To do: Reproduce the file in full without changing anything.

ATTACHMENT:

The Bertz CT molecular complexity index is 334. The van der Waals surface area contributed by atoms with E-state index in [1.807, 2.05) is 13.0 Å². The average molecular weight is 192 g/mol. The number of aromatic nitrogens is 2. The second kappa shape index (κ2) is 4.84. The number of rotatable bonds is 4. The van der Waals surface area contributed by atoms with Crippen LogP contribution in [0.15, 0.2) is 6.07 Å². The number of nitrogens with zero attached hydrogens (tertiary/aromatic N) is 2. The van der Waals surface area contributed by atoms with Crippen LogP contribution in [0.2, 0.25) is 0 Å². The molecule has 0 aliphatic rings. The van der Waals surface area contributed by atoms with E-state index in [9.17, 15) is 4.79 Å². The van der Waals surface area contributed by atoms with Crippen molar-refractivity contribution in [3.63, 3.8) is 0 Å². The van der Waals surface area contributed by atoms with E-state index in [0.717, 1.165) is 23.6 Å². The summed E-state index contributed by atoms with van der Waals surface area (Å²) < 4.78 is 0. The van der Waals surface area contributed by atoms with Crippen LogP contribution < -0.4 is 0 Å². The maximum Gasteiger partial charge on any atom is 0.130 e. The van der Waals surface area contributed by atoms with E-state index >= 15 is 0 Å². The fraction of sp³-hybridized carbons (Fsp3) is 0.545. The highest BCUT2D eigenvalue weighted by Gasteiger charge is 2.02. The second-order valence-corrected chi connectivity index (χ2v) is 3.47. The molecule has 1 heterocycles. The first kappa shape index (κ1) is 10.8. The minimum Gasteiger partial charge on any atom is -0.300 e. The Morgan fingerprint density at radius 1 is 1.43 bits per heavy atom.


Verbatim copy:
The Bertz CT molecular complexity index is 334. The van der Waals surface area contributed by atoms with E-state index in [1.807, 2.05) is 13.0 Å². The average molecular weight is 192 g/mol. The number of aromatic nitrogens is 2. The second kappa shape index (κ2) is 4.84. The number of rotatable bonds is 4. The van der Waals surface area contributed by atoms with Crippen LogP contribution in [0.15, 0.2) is 6.07 Å². The number of nitrogens with zero attached hydrogens (tertiary/aromatic N) is 2. The van der Waals surface area contributed by atoms with Crippen LogP contribution in [0.2, 0.25) is 0 Å². The molecule has 0 aliphatic rings. The van der Waals surface area contributed by atoms with E-state index in [9.17, 15) is 4.79 Å². The van der Waals surface area contributed by atoms with Crippen molar-refractivity contribution in [3.63, 3.8) is 0 Å². The van der Waals surface area contributed by atoms with E-state index in [0.717, 1.165) is 23.6 Å². The summed E-state index contributed by atoms with van der Waals surface area (Å²) < 4.78 is 0. The van der Waals surface area contributed by atoms with Crippen LogP contribution < -0.4 is 0 Å². The maximum Gasteiger partial charge on any atom is 0.130 e. The van der Waals surface area contributed by atoms with E-state index >= 15 is 0 Å². The fraction of sp³-hybridized carbons (Fsp3) is 0.545. The highest BCUT2D eigenvalue weighted by Gasteiger charge is 2.02. The second-order valence-corrected chi connectivity index (χ2v) is 3.47. The molecule has 1 heterocycles. The first kappa shape index (κ1) is 10.8. The minimum Gasteiger partial charge on any atom is -0.300 e. The Morgan fingerprint density at radius 1 is 1.43 bits per heavy atom.